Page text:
C.S. Lewis and his series The Chronicles of Narnia have long been children’s favorites. The books envelop children into a world of good and evil, action and adventure, chivalry and honor. Lewis takes his readers on an astonishing trip that embodies his own values, dreams and beliefs. Fascinated by other myths, Lewis borrows a variety of creatures from different places, constructing an entire world that children delve into and love. From the Greek and Roman myths he takes creatures such as fauns, nymphs, and dryads, and from the Norse mythology, dwarfs and giants.
His first book, The Lion, The Witch and the Wardrobe, was written soon after World War II, in 1950. He went on to write six more stories in the Chronicles of Narnia series. Many scholars have thoroughly studied Lewis’s books and great controversy has erupted from different interpretations of the symbolic meanings in his books. A devout Christian in the latter part of his life, Lewis draws parallels between the world of Narnia and the Bible. By illustrating the creation of Narnia in his first book, and establishing the laws of Narnia in a subsequent novel, C.S. Lewis creates a compelling myth around the fantasy world of Narnia.
The Chronicles of Narnia begin with The Magician’s Nephew, an ingenious story of a curious young boy and his friend as they stumble upon the creation of another world, Narnia. This novel serves the purpose of the cosmological function of a myth, in which “myths describe the “shape” of the cosmos, the universe, our total world.” In The Magician’s Nephew, we first encounter the godlike lion, Aslan.
The creator of Narnia, he also bestows life onto the creatures in it, booming, “Narnia, Narnia, Narnia, awake. Love. Think. Speak. Be walking trees. Be talking beasts. Be divine waters” (116). The majestic lion continues to say, “Creatures, I give you yourselves. I give to you forever this land of Narnia. I give you the woods, the fruits, the rivers. I give you the stars and I give you myself” (118). As God did in the book of Genesis, Aslan crafts the world, breathes life into “Adam” and bestows the world on him. However, in The Magician’s Nephew, there is no “Adam”. Aslan gives his world to his newly created talking beasts, a creation story with a new twist.
Myths not only reveal the story of creation but also the laws by which the new society exists. In the sociological function, “myths pass down ‘the law’, the moral and ethical codes for people of that culture to follow, which help define that culture and its prevailing social structure.” The laws of Narnia become apparent in Lewis’s second book, The Lion, the Witch and the Wardrobe. In this book we learn more about the fundamental nature of Narnia, its customs and traditions. The White Witch enlightens the reader about one of Narnia’s ancient laws after capturing Edmund, one of the four central characters.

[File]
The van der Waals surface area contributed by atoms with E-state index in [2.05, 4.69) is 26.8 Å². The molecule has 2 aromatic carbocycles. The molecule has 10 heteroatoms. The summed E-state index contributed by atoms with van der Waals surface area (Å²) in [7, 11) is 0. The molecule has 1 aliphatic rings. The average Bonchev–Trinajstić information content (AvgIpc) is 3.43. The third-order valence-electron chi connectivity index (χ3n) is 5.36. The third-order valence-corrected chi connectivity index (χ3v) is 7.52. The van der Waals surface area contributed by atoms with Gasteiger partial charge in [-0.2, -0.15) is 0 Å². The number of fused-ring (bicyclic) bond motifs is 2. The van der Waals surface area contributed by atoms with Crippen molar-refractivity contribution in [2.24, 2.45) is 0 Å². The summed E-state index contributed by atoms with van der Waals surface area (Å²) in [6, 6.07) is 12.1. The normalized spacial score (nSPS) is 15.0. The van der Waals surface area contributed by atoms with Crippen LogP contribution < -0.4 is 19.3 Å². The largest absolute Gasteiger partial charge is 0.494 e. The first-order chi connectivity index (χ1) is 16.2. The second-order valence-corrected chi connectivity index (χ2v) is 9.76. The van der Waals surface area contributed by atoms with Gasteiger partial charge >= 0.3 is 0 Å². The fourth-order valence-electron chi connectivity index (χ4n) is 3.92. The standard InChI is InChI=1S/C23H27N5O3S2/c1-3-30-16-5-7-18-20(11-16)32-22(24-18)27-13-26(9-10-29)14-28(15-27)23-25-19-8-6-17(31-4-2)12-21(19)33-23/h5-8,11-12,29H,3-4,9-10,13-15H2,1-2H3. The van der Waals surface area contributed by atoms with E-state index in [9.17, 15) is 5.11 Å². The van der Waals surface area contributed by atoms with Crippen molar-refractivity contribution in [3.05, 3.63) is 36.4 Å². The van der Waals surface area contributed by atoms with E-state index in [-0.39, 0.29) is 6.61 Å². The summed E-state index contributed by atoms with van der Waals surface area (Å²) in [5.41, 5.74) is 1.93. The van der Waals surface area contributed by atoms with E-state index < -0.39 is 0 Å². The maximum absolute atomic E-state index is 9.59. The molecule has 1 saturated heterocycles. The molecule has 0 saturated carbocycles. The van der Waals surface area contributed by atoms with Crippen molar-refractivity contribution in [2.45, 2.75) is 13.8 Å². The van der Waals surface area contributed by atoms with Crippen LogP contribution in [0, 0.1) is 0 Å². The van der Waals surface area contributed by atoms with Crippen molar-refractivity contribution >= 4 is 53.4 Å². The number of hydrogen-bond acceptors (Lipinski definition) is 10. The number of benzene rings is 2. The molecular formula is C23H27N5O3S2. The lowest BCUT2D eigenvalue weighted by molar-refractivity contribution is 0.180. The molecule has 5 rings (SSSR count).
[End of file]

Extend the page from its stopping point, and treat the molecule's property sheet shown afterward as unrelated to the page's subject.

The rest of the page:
She claims that Edmund’s life is hers to take: “You at least know the Magic which the Emperor put into Narnia at the very beginning. You know that every traitor belongs to me as my lawful prey and that for every treachery I have a right to kill” (128). This law has been in Narnia since the beginning of Narnia’s creation, cannot be broken and is essential to the balance between good and evil. Lewis also embeds the codes of chivalry into his novels; honor is to be won on the battlefield, and this code of honor is violated at your own peril. The codes of honor hark back to the chivalry of medieval knights and are fundamental to the culture and traditions of Narnia.
The Narnia Chronicles incorporate the elements of a classic myth – the concept of creation and a set of laws to which the society should adhere. The books set out for children black and white images of good and evil, right and wrong. The values of honesty, courage, loyalty, friendship and strength of family are clearly stated. The impact of The Chronicles lies in its ability to develop an alternative, fantasy world with its strong ethics and moral code and thus influences both the readers and scores of writers who have followed in C.S. Lewis’ footsteps. The Narnia books are, and always will be timeless classics of fantasy and wonder.